We almost didn’t make it here.
Our original plan was to dine at Fifteen, Jamie Oliver’s restaurant/culinary school for underpriviledged kids; however, our long-time friends in London made such a strong case for St. John’s that we decided to go for it. Plus, we already visited Oliver’s alma mater, the River Cafe, at lunch.
So at 6pm, one hour after the tube strike started, we’re on a cab from Grosvenor Square heading to the other end of town in Spitalfields. Our cab driver valiantly tries to squeeze through rush-hour traffic; forty five minutes later, he drops us off on the busy and bustling Commercial Street. The restaurant is across the street from the Spitalfields Market, a cavernous food court that began its life in the 1700’s as a place to hawk livestock, poultry and vegetables.
Inside, it’s simple and no frills, almost industrial. Baking equipment peeks through a high half wall that also lets diners see the chefs at work. A blackboard hangs prominently on the center wall and displays the specials. St John’s has been open since lunch time and so most of the items are crossed out. The menu itself is split into smaller dishes meant to be eaten tapas style and larger ones meant to be entrees. Those unfamiliar with British cuisine will certainly do a double-take at some of the unusual (and outrageous) sounding names.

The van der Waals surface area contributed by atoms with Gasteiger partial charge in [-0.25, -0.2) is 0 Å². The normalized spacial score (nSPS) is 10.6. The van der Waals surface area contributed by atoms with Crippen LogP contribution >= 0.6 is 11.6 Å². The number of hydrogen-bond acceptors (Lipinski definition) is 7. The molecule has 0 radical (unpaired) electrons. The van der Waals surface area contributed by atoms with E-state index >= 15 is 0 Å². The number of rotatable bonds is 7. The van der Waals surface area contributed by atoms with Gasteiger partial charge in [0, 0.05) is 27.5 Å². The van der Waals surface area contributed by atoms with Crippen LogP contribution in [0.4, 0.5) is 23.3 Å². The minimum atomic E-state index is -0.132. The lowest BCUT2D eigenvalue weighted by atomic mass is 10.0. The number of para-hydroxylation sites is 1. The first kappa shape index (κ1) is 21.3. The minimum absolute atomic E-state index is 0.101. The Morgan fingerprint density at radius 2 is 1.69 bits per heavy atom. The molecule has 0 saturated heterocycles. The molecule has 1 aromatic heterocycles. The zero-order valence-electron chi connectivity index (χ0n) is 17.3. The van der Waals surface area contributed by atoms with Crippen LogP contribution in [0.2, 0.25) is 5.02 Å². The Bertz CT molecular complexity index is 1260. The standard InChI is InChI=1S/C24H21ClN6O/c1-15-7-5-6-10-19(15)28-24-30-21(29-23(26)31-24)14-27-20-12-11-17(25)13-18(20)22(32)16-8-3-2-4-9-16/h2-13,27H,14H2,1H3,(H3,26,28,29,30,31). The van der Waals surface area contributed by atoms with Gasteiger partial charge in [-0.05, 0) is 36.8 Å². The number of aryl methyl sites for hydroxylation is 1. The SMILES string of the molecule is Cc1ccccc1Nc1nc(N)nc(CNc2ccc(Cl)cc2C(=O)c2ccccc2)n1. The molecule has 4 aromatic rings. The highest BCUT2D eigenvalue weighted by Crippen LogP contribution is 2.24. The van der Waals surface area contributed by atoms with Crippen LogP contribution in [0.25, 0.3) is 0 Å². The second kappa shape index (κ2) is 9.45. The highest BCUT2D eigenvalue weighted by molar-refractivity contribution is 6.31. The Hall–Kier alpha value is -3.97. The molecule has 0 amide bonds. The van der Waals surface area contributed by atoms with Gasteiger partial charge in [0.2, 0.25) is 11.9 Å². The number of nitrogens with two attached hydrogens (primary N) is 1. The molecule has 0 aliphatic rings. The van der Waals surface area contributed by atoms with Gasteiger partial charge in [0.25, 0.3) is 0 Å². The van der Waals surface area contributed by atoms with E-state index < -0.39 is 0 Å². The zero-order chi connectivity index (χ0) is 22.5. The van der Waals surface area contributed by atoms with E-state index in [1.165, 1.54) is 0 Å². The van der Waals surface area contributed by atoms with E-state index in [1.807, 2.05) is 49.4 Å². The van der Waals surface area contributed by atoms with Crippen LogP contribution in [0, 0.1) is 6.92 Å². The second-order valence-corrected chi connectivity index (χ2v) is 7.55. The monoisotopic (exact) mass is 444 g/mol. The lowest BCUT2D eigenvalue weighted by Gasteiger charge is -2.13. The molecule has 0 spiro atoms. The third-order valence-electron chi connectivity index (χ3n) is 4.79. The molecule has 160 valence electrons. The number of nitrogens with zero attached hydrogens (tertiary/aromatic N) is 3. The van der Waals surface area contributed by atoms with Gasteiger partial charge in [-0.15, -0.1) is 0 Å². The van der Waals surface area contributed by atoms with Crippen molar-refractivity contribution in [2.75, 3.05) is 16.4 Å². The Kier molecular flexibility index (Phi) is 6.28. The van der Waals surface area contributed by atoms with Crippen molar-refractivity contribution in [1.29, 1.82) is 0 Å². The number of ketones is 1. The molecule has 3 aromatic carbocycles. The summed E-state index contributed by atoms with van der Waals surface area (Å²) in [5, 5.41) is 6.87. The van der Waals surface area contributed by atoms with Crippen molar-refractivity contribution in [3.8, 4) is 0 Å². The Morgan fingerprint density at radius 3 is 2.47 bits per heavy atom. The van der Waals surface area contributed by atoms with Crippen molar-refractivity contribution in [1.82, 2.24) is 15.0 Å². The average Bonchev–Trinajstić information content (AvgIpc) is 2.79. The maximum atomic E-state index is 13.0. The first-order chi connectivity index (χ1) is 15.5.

Ox Heart, Watercress & Pickled Walnut
It may not seem all that appetizing, but, according to our waitress, this is one of the more popular items on the menu. When describing the dish, she starts by making a gesture with her hands like she’s holding a watermelon. Apparently, that’s how massive an ox heart is. It’s sliced thinly, marinated in a sweet and piquant vinaigrette before being grilled. Paired with the slightly bitter watercress, this dish is downright delicious. The ox heart texture is quite a surprise. It’s chewy rather than spongy, more similar to top round than innards.
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